And I was witness to it when I was reporting from there. Now in the North, the Army is doing a lot of work on rehabilitation and also the kind of reintegration that you mentioned, also rebuilding if I’m not mistaken. What is the progress there?
Gen Silva: Yeah. We as you know that we have done over the years, we have done a lot of reintegration was done with the cadres then we are helping the reconciliation process hugely and also rebuilding the area there. We have given lots of support by way of human resource. And also our officers, by our formations units they also have got a lot of aids support sponsorships from various, our interests what we have got and we have built houses. We have supported the water systems and the building of the roads. All sort of thing. Not only that for even education so all that, in all these areas the army is supporting to ensure that these are our own people, own people and the other people who were affected.
So mostly affected, it has not been only the affected, even the southern parts everywhere. It’s not only one area. Sri Lanka had this thing, entire country was affected.
NG: That’s true. So one final question on the Sri Lankan Army’s future because you know you’ve been yourself trained in different countries. Of course, you also trained in India. You were in the National Defence College. What about military cooperation or defence diplomacy that you are involved in, the Sri Lankan Army is involved in? How do you look at that? Does it help everyone and not just the Sri Lankan Army?
Gen Silva: No, everyone will be helped because you know that as far as I say, India. We have been, India has given us a lot of support and all the countries for that matter.
They give a lot of courses to us and we have to, one must understand that Sri Lanka Army as far as the country’s small, we can’t establish all the institutions here. So and also that with the numbers that we have, with the limited vacancy that we have, we have been sending abroad. So all these countries, the friendly foreign nations have been supporting us giving certain courses. We see the exposure to Sri Lankan officers at different levels that have been given. In the meantime whatever the possible way Sri Lanka Army, although we are a small army and a small country, we also have been given as far as you know that right now we find in the Staff College you have a lot of foreign students studying here. Then the other colleges also we find.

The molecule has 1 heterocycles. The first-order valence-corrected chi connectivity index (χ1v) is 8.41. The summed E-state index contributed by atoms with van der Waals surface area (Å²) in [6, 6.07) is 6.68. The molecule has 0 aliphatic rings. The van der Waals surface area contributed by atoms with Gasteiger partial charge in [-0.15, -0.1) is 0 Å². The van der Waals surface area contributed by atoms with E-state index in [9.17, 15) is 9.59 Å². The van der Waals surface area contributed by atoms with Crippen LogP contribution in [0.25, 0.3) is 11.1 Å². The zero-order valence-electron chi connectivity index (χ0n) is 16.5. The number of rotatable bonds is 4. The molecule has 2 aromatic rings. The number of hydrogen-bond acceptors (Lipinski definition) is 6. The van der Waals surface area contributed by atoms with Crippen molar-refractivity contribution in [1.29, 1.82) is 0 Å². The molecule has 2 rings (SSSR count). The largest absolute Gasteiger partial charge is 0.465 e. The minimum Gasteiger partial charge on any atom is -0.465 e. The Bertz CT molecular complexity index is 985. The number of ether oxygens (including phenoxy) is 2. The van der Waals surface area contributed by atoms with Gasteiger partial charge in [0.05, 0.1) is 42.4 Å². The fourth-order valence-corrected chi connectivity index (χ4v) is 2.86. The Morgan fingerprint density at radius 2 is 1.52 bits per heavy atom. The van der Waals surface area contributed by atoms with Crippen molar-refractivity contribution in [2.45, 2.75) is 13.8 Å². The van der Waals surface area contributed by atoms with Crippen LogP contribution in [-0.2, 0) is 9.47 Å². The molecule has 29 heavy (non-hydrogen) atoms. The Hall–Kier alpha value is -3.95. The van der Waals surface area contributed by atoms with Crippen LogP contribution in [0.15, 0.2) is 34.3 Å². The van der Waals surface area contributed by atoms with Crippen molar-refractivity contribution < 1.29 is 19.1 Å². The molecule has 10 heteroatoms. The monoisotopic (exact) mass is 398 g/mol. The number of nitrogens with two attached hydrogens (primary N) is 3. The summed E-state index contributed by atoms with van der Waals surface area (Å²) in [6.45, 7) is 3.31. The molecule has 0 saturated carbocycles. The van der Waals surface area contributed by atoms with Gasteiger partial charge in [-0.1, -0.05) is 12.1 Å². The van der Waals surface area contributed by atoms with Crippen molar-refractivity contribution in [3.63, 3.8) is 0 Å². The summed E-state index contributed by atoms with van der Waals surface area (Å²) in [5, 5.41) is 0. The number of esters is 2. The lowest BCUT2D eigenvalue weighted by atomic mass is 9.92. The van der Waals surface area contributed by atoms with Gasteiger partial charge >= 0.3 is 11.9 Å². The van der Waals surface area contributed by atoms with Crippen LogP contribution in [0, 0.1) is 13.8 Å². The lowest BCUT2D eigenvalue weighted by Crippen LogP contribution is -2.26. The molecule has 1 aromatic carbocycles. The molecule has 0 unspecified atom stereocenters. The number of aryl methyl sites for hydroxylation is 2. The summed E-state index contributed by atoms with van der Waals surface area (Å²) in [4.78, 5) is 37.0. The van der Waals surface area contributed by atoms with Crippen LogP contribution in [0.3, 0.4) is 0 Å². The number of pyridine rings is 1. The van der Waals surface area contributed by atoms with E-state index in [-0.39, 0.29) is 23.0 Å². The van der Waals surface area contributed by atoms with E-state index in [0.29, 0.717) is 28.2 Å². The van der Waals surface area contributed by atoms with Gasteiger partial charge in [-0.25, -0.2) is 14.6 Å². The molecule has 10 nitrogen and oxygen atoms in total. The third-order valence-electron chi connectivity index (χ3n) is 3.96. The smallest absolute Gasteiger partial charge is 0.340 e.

And also we conduct a lot of exercises, we get a lot of nations come here to get the experience of our Special Forces and commandos and the armoured brigade and then also we have certain country to country exchange programs. We have like India, Mitra Shakti and two other and other countries as well. So we have a great cooperation among other nations as far as the militaries are concerned.
NG: But you know that one of the fallouts of the allegations of human rights violations has been the stoppage of or trying to put obstacles in your U.N. deployment. How are you handling that? U.N. troops your people working on UN deployment?
Gen Silva: You know we have a very capable Foreign Secretary and Foreign Ministry. They are capable of handling that, they are handling well right now.
And you know army command had nothing to do with those who are going for peacekeeping mission. We have a very clear way of vetting the system, vetting system practicing.
So this vetting system, because of that those who are vetted clearly and sent for foreign missions. So it has been happening not today yesterday, it has been happening over the last many years. We had started in 1956 ending for peacekeeping operations. Then we had been having these. So right now also we are practicing that. We have had no problems as far as the peacekeeping is concerned. I am sure that those who are doing these allegations trying to prevent Sri Lankan military who eradicate terrorism from our soil, I am sure that the nations we look at this in a manner that very you know in a very decent manner and I have the hope that the U.N. will allow us to continue further.